Why male butterflies are non-mimetic: natural selection, sexual selection, group selection, modification and sieving

Authors

  • JOHN R. G. TURNER

    1. Department of Ecology and Evolution, Division of Biological Sciences, State University of New York, Stony Brook, New York 11794, U.S.A.
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    • †Department of Genetics, University of Leeds, Leeds LS2 9JT.


  • *Contribution number 152 from the Program in Ecology and Evolution of the State University of New York at Stony Brook.

Abstract

Thomas Belt suggested that the frequent limitation of mimicry in butterflies to the female resulted from sexual selection. Because female butterflies store sperm they can be fully fertile after only one mating; the reproductive success of a male is proportional to the number of times he mates. Sexual selection is therefore much stronger in males than females, with selection coefficients being greater by a small multiple of the number of times a female is courted during her life (long-lived species) or of the reciprocal of the female mortality rate between courtships (short-lived species). As butterflies of both sexes respond to colour when courting, sexual selection resists colour changes especially strongly in males. As a result, genes conferring new mimetic colour patterns can often become established in a butterfly population much more readily if their expression is initially limited to females; when the population size of a Batesian mimic, its model, and its predator fluctuates, such sex-limited genes have an enhanced probability of ultimate fixation in the population, and a reduced chance of loss; this effect is accentuated by the selection of modifiers which improve the mimicry. When the establishment of unimodal mimicry (expressed in both sexes) is favoured in a Batesian mimic, the gene tends to rise to an equilibrium frequency at which modifiers suppressing the expression of the mimicry only in males and'modifiers enhancing the mimicry only in females are favoured. The outcome is female-limited mimicry, or unimodal mimicry with better mimicry in the females, the males either retaining some of their sexual colour or the selective behaviour of the females becoming altered. In a Muellerian mimic there is no such equilibrium and selection ultimately favours expression of mimicry in both sexes and an appropriate alteration in the courtship responses. Hence Muellerian mimicry is seldom female-limited. Exceptional cases appear to result from the sexes flying in separate habitats. The genetical evidence in Papilio and Heliconius favours initial limitation of expression over subsequent modification as the usual basis for female-limited mimicry.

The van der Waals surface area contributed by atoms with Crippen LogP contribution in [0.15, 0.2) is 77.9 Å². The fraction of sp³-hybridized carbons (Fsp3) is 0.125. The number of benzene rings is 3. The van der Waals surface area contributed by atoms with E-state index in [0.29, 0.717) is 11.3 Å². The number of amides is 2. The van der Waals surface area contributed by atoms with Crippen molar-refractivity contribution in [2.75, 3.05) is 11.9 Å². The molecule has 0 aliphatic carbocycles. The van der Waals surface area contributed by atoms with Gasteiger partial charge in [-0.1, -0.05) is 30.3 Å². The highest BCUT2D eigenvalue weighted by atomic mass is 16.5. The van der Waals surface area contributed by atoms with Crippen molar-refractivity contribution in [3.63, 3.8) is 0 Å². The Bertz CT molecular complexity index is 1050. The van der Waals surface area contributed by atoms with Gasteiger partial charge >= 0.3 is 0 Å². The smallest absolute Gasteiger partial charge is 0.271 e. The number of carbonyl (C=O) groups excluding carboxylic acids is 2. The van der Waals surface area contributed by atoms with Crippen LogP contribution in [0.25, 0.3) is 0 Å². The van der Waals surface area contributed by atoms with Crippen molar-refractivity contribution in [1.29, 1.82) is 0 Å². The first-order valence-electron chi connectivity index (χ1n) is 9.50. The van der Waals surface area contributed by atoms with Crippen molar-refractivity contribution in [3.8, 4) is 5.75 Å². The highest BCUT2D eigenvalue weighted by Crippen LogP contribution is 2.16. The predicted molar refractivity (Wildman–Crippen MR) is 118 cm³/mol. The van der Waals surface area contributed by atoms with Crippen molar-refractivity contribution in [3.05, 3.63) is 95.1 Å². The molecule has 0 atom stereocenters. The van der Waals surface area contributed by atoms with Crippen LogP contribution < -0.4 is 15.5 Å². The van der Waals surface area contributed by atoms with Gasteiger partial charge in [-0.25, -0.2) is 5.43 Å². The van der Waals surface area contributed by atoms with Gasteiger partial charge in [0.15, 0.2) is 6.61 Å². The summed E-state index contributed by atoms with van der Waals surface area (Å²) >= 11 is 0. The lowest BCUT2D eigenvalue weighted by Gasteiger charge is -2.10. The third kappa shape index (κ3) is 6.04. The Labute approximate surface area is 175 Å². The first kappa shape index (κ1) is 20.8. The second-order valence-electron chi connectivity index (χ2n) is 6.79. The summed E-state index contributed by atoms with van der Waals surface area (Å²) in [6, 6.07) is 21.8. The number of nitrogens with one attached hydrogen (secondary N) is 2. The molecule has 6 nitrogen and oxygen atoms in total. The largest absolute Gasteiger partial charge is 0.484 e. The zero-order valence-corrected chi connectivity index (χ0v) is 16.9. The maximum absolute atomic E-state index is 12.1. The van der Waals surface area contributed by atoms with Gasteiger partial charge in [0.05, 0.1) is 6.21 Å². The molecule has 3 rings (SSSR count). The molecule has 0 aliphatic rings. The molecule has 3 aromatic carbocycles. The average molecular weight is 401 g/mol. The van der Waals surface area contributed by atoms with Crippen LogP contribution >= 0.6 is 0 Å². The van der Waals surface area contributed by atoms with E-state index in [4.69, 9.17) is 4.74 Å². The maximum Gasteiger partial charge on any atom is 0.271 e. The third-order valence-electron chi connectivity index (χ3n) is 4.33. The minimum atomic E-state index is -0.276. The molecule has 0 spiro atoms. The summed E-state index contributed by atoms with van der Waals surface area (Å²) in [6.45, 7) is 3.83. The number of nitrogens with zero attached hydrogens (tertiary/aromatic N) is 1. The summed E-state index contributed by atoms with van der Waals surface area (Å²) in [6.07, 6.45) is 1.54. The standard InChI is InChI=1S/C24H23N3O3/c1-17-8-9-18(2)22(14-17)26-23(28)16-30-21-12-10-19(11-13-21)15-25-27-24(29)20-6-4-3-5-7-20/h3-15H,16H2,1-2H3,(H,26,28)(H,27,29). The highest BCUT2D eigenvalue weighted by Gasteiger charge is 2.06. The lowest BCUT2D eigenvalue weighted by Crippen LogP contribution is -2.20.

Other explanations of female-limited mimicry can be found wanting in various ways; a higher predation rate on females could produce sex-limitation, but is probably not a strong factor. But the greater variability of the female in Lepidoptera may indicate lesser developmental stability, which could result in greater penetrance of mutants in the female, and hence account for the initial female-limitation. At very high densities of a mimetic species which has no non-mimetic form, mimicry tends to deteriorate more rapidly in a unimodal than in an otherwise identical sex-limited species. Although by itself this would equally favour male-limitation, and hence cannot explain the predominance of female-limitation, this effect may over evolutionary time be causing a slight increase in the proportion of sex-limited species among mimics.

The stability of some mimetic polymorphisms is investigated by linear approximation: in some instances a stable equilibrium can be changed into an oscillating equilibrium by changes in the population size.

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